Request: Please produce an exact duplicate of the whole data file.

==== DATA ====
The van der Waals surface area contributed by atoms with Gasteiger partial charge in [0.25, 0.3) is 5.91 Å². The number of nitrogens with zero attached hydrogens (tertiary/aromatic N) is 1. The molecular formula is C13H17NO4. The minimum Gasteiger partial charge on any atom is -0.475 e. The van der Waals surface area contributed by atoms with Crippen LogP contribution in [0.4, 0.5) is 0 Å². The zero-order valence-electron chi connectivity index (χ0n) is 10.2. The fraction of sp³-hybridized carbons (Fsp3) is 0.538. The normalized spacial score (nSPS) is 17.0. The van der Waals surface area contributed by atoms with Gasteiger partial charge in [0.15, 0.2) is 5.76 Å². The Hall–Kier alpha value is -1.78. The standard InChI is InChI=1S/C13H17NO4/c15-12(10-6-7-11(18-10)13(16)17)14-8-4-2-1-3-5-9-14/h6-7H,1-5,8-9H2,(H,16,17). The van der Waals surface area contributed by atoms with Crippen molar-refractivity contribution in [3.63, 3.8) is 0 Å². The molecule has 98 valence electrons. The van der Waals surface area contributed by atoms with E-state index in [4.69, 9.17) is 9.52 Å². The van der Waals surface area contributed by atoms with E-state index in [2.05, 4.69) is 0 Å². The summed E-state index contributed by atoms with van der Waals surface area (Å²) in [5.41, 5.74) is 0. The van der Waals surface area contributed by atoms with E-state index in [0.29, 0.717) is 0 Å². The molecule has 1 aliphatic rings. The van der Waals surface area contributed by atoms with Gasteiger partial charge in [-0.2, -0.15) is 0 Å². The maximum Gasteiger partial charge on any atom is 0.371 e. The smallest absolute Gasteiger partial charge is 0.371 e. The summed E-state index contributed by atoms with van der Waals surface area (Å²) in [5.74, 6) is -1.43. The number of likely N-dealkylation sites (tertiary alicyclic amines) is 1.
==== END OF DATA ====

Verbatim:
The van der Waals surface area contributed by atoms with Gasteiger partial charge in [0.25, 0.3) is 5.91 Å². The number of nitrogens with zero attached hydrogens (tertiary/aromatic N) is 1. The molecular formula is C13H17NO4. The minimum Gasteiger partial charge on any atom is -0.475 e. The van der Waals surface area contributed by atoms with Crippen LogP contribution in [0.4, 0.5) is 0 Å². The zero-order valence-electron chi connectivity index (χ0n) is 10.2. The fraction of sp³-hybridized carbons (Fsp3) is 0.538. The normalized spacial score (nSPS) is 17.0. The van der Waals surface area contributed by atoms with Gasteiger partial charge in [0.15, 0.2) is 5.76 Å². The Hall–Kier alpha value is -1.78. The standard InChI is InChI=1S/C13H17NO4/c15-12(10-6-7-11(18-10)13(16)17)14-8-4-2-1-3-5-9-14/h6-7H,1-5,8-9H2,(H,16,17). The van der Waals surface area contributed by atoms with Crippen molar-refractivity contribution in [3.63, 3.8) is 0 Å². The molecule has 98 valence electrons. The van der Waals surface area contributed by atoms with E-state index in [4.69, 9.17) is 9.52 Å². The van der Waals surface area contributed by atoms with E-state index in [2.05, 4.69) is 0 Å². The summed E-state index contributed by atoms with van der Waals surface area (Å²) in [5.41, 5.74) is 0. The van der Waals surface area contributed by atoms with E-state index in [0.29, 0.717) is 0 Å². The molecule has 1 aliphatic rings. The van der Waals surface area contributed by atoms with Gasteiger partial charge in [-0.2, -0.15) is 0 Å². The maximum Gasteiger partial charge on any atom is 0.371 e. The smallest absolute Gasteiger partial charge is 0.371 e. The summed E-state index contributed by atoms with van der Waals surface area (Å²) in [5.74, 6) is -1.43. The number of likely N-dealkylation sites (tertiary alicyclic amines) is 1.